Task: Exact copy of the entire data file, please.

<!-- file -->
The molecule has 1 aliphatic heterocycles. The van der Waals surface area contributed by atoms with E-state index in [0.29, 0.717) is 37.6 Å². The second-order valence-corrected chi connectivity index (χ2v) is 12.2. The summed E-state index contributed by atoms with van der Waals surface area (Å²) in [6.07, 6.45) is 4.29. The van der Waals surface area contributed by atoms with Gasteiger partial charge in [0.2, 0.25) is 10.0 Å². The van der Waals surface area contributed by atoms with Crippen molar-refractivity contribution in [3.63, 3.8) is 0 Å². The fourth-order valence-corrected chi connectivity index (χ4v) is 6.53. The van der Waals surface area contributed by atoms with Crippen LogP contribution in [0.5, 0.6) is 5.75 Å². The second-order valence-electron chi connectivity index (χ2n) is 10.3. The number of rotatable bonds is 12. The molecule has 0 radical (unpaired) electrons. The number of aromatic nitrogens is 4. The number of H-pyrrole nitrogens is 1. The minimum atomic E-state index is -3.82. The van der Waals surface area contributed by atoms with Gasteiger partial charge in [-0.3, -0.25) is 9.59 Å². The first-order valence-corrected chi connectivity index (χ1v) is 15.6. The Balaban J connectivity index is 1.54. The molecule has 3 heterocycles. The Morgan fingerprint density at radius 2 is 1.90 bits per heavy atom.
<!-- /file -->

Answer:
The molecule has 1 aliphatic heterocycles. The van der Waals surface area contributed by atoms with E-state index in [0.29, 0.717) is 37.6 Å². The second-order valence-corrected chi connectivity index (χ2v) is 12.2. The summed E-state index contributed by atoms with van der Waals surface area (Å²) in [6.07, 6.45) is 4.29. The van der Waals surface area contributed by atoms with Gasteiger partial charge in [0.2, 0.25) is 10.0 Å². The van der Waals surface area contributed by atoms with Crippen molar-refractivity contribution in [3.63, 3.8) is 0 Å². The fourth-order valence-corrected chi connectivity index (χ4v) is 6.53. The van der Waals surface area contributed by atoms with Crippen LogP contribution in [0.5, 0.6) is 5.75 Å². The second-order valence-electron chi connectivity index (χ2n) is 10.3. The number of rotatable bonds is 12. The molecule has 0 radical (unpaired) electrons. The number of aromatic nitrogens is 4. The number of H-pyrrole nitrogens is 1. The minimum atomic E-state index is -3.82. The van der Waals surface area contributed by atoms with Gasteiger partial charge in [-0.3, -0.25) is 9.59 Å². The first-order valence-corrected chi connectivity index (χ1v) is 15.6. The Balaban J connectivity index is 1.54. The molecule has 3 heterocycles. The Morgan fingerprint density at radius 2 is 1.90 bits per heavy atom.